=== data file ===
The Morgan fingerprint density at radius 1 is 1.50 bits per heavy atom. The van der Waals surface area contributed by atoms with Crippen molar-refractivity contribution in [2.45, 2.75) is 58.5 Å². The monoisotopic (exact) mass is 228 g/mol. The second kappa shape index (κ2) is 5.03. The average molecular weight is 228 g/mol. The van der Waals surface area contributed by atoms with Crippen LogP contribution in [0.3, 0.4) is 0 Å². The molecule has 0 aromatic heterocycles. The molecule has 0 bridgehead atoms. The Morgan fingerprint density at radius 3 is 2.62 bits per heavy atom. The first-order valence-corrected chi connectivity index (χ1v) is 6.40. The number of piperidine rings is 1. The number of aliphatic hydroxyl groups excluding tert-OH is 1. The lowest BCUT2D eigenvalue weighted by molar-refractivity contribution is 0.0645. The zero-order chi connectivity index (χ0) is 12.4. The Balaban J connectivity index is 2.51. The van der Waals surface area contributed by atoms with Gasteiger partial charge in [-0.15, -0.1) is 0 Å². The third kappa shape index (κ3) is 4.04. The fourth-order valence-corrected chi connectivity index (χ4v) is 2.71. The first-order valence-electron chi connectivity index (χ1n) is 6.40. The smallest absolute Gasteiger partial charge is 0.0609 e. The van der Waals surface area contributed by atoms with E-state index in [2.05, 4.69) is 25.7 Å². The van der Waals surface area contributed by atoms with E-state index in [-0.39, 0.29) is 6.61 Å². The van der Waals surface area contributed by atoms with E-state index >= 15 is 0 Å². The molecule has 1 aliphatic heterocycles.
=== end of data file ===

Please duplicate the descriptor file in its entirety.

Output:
The Morgan fingerprint density at radius 1 is 1.50 bits per heavy atom. The van der Waals surface area contributed by atoms with Crippen molar-refractivity contribution in [2.45, 2.75) is 58.5 Å². The monoisotopic (exact) mass is 228 g/mol. The second kappa shape index (κ2) is 5.03. The average molecular weight is 228 g/mol. The van der Waals surface area contributed by atoms with Crippen LogP contribution in [0.3, 0.4) is 0 Å². The molecule has 0 aromatic heterocycles. The molecule has 0 bridgehead atoms. The Morgan fingerprint density at radius 3 is 2.62 bits per heavy atom. The first-order valence-corrected chi connectivity index (χ1v) is 6.40. The number of piperidine rings is 1. The number of aliphatic hydroxyl groups excluding tert-OH is 1. The lowest BCUT2D eigenvalue weighted by molar-refractivity contribution is 0.0645. The zero-order chi connectivity index (χ0) is 12.4. The Balaban J connectivity index is 2.51. The van der Waals surface area contributed by atoms with Gasteiger partial charge in [-0.15, -0.1) is 0 Å². The third kappa shape index (κ3) is 4.04. The fourth-order valence-corrected chi connectivity index (χ4v) is 2.71. The first-order valence-electron chi connectivity index (χ1n) is 6.40. The smallest absolute Gasteiger partial charge is 0.0609 e. The van der Waals surface area contributed by atoms with E-state index in [2.05, 4.69) is 25.7 Å². The van der Waals surface area contributed by atoms with E-state index in [-0.39, 0.29) is 6.61 Å². The van der Waals surface area contributed by atoms with E-state index >= 15 is 0 Å². The molecule has 1 aliphatic heterocycles.